Put the sugars in a large mixing bowl and whisk in the peanut oil.

Then whisk in the eggs one at a time, followed by the vanilla.

When fully blended, add the flour mixture all at once, and mix just until smooth. Stir in the grated carrots and the pecans.

Divide the batter evenly between the three cake pans.

Drop each pan sharply onto the counter from a height of about 6 inches to remove any air pockets. Bake for 25 minutes in the preheated oven, or until the center of the layers springs back gently when touched. [It took me more like 30 - 35 minutes; I figured it was better they were a little more cooked than undercooked, so the cake wouldn't fall apart.]

Remove from the oven, and place on cooling racks until completely cooled, then unmold.

To make the frosting: Cut the butter into 2-inch pieces, and put in the mixing bowl of an electric mixture. Mix on medium speed just until the butter begins to become malleable, about 3 - 4 minutes. Add the cream cheese in pieces and mix until thoroughly blended. Slowly add the confectioners' sugar and vanilla, and mix until blended. Increase mixer speed slightly, and continue mixing for 2 - 3 minutes, until the frosting becomes light and fluffy. Remove from the mixer and fold in the pecans.

To assemble the cake: Place one of the cake layers, bottom side up, on a cake plate or pedestal. Spoon approximately a quarter of the frosting onto the layer, and spread it over evenly. Place a second layer, bottom side down, on top of the first, and spread with an equal amount of frosting. Place the final layer, bottom side down, on top of the others, and frost the top and sides with the remaining frosting. Store in a cool but not refrigerated area until serving.

Sunday, February 7, 2010

It's Snomageddon!

So here we are. Sunday night and the temperatures are down in the single digits. It likely due to the HUGE amount of snow cover out there. For those of you who may not have heard, we got a little snow over the weekend. It started on Friday afternoon and started to pile up all through Saturday. By the time it was all done there was about 24" of the white stuff on the front lawn.

I spent most of today digging out the cars from the driveway and shoveling the walk. Based on the amounts, I did not shovel off the deck or the side walk. Plus it would seem there is more snow on the way (see the prognosticators at Capital Weather Gang for more info) for Tuesday into Wednesday.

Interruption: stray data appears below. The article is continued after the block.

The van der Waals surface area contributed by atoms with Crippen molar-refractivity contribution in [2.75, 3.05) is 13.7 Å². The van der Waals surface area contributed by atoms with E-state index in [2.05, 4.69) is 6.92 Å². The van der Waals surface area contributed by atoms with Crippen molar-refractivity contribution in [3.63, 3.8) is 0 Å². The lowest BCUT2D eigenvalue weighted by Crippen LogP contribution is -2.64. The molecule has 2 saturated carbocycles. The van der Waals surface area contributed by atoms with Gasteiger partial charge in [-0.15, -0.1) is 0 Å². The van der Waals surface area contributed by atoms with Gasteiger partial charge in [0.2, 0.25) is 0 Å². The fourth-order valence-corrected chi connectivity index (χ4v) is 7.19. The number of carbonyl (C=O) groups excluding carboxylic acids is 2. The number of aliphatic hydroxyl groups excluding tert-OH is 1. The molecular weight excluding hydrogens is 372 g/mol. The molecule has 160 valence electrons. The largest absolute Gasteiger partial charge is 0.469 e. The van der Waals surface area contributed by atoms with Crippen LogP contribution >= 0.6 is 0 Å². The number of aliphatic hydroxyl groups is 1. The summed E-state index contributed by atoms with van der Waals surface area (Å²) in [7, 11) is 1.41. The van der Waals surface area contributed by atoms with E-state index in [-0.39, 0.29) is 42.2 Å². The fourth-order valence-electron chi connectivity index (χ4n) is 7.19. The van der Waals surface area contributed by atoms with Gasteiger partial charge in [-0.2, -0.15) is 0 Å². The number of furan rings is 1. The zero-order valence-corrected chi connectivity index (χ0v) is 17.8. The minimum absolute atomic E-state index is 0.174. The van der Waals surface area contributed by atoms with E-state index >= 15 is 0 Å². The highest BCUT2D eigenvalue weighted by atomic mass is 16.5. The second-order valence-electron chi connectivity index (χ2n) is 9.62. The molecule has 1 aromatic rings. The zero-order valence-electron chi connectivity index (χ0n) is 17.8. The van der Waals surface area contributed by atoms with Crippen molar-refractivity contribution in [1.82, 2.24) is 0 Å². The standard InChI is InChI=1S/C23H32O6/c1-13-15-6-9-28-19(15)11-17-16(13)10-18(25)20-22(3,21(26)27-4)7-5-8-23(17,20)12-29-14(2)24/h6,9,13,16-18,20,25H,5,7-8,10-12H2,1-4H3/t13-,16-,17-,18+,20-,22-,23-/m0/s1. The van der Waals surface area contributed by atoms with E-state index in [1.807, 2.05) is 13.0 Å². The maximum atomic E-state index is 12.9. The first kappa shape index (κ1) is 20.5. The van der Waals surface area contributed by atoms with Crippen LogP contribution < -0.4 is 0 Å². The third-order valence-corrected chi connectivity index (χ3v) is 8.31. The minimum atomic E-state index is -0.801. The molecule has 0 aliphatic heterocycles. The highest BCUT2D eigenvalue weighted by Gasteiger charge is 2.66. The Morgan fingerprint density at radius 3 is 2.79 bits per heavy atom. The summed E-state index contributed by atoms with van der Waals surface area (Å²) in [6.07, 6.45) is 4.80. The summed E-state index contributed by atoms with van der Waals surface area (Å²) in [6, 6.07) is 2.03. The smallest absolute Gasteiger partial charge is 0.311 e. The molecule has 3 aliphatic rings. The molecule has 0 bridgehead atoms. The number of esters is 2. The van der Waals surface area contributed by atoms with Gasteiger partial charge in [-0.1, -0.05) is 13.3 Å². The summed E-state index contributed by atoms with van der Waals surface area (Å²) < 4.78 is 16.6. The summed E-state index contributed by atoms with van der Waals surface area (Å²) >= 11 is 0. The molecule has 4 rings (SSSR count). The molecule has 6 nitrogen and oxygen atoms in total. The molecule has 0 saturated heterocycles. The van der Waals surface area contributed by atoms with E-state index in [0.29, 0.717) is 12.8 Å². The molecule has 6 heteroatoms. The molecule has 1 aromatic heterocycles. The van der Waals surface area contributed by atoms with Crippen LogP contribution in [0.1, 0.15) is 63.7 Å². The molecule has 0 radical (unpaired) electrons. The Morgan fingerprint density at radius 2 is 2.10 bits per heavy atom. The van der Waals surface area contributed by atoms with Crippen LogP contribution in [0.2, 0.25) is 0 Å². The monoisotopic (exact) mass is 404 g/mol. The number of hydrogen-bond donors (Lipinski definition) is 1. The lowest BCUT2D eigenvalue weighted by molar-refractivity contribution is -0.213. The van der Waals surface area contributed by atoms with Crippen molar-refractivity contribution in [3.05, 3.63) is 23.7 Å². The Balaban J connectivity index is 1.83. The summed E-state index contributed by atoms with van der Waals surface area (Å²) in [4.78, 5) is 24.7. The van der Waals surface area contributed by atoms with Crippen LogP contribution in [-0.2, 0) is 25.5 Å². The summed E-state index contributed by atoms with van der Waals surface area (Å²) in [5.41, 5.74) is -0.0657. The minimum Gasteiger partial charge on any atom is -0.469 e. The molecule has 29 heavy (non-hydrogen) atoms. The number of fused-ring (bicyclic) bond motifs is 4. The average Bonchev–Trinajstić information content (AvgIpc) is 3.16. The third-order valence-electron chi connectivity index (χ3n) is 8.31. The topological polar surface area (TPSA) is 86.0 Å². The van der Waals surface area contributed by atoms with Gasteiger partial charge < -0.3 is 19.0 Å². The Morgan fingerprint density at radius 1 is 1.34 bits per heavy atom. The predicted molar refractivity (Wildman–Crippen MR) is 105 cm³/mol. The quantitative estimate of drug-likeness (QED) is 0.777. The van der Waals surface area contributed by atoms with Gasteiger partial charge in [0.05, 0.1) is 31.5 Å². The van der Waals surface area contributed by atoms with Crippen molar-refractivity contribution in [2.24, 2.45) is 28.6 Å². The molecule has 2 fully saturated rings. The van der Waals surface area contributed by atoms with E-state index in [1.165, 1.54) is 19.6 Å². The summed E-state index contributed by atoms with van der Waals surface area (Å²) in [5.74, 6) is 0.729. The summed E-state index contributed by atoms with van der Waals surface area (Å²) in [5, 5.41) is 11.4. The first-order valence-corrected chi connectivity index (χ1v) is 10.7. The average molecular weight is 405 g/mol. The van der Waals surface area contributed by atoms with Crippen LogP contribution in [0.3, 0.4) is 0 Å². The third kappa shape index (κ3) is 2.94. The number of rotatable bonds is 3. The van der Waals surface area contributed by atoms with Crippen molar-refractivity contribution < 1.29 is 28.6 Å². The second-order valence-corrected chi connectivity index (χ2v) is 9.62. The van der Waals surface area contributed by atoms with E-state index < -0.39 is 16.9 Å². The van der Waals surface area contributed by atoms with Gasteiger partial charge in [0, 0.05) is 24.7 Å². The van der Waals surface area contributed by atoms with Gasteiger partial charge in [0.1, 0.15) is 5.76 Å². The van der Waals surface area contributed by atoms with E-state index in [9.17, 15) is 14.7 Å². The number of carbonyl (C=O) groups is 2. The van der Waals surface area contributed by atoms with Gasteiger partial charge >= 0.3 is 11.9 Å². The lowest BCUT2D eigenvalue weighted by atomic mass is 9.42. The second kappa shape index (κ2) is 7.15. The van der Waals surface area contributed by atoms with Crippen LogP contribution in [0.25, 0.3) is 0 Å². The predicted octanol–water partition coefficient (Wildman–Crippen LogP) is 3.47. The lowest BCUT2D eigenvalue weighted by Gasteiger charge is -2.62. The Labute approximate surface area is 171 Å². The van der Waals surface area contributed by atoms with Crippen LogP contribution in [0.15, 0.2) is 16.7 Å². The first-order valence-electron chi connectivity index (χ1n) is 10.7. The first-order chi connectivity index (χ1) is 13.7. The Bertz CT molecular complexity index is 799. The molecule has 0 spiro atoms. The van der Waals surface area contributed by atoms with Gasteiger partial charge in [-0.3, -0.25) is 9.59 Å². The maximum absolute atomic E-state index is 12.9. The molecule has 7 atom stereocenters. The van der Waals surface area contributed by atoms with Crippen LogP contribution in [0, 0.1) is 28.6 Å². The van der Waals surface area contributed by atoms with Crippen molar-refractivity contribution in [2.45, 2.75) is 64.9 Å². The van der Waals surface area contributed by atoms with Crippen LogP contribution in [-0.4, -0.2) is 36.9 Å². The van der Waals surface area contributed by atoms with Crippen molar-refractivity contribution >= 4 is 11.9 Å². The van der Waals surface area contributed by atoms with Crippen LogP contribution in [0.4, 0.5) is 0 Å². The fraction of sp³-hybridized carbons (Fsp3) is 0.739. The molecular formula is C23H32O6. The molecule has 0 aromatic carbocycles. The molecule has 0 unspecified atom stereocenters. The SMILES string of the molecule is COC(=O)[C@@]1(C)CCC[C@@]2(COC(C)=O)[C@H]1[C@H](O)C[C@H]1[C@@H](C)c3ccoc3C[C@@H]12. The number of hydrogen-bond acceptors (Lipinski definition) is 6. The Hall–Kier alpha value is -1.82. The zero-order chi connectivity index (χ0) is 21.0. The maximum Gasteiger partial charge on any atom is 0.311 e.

For the record, I could have gone to work tomorrow if the situation presented itself. But the Federal Government has announced that it will be closed tomorrow. This gives us another snow day (after the Snowpocalypse on December 19) for Snowmageddon in this winter of snowy weather. Remember my mother always used to say that the first time snow sticks on the street is how many storms you will have. The December storm was the first time. By my count, this storm was #4, with more this week and possibly (hey, don't kill the messenger) again next weekend.

In other news, they played the Super Bowl tonight. The ads were okay, but for once, I really enjoyed the game. Congratulations to the Saints! I am sure the French Quarter is rocking tonight.

So to all my DC federal friends, enjoy the snow day tomorrow. Let's see what the rest of the week brings.

Tuesday, February 2, 2010

LOST is Found - Tonight

The final season of Lost returns tonight. Here's a little something to get you ready for the season premiere. Borrowing from 24, here is the Crash of Flight 815. In. Real. Time. Cool!

Monday, February 1, 2010

French Onion Soup

Tomorrow is Groundhog Day and also Candlemas Day. So be sure to fire up those crepe pans and make some yummy goodness to ward off poverty.

To ward off the February chill, I might need to make some of this. After looking over the recipe, I might weep, it looks so good. Thanks Scott!

French Onion Soup
  • 10 large onions (combination of red and sweet)
  • 4 TB unsalted butter
  • Salt/Pepper
  • 2 cups dry white wine
  • 1 cup beef broth
  • 1 1/2 cup chicken broth
  • 1 cup unfiltered apple cider
  • Fresh thyme, Bay leaf and Parsley wrapped in cheese cloth for a Bouquet Garni
  • Fresh Bread cut into 1/2-1 inch pieces
  • 1-2 cups grated Gruyere cheese
Preheat the oven to 350, place the roasting pan in the oven while you prep the onions.

Slice onions in half from end to end, the slice each half, in half, finely slice into thin slices. When the onions are sliced, remove the roasting pan from the oven and add the butter. The butter will melt, add onions and stir to coat with the butter. Season with salt and pepper.

Place onions in the oven for 30 minutes. Remove and stir. Return to the oven for one hour. Check about half way through the cooking time. After an hour, stir and return to the oven for another 30-60 minutes until the onions have reduced and taken on a dark, rich color.

Place the roasting pan over two burners on your stove top. Over high heat, add the wine. Stir to incorporate, bring to a boil and reduce by half. Add the broth and cider. Scrap up any bits of onion stuck to the pan. Pour all of the onions and broth into a large pot.

Place pot of low heat and add the Bouquet Garni, bring a low simmer, cover and cook for 20-30 minutes. Adjust seasoning as needed.

To serve, pour soup into oven safe bowls. Top with bread croutons and grated cheese. Place under a broiler until golden brown and delicious. Garnish with chopped parsley and serve hot.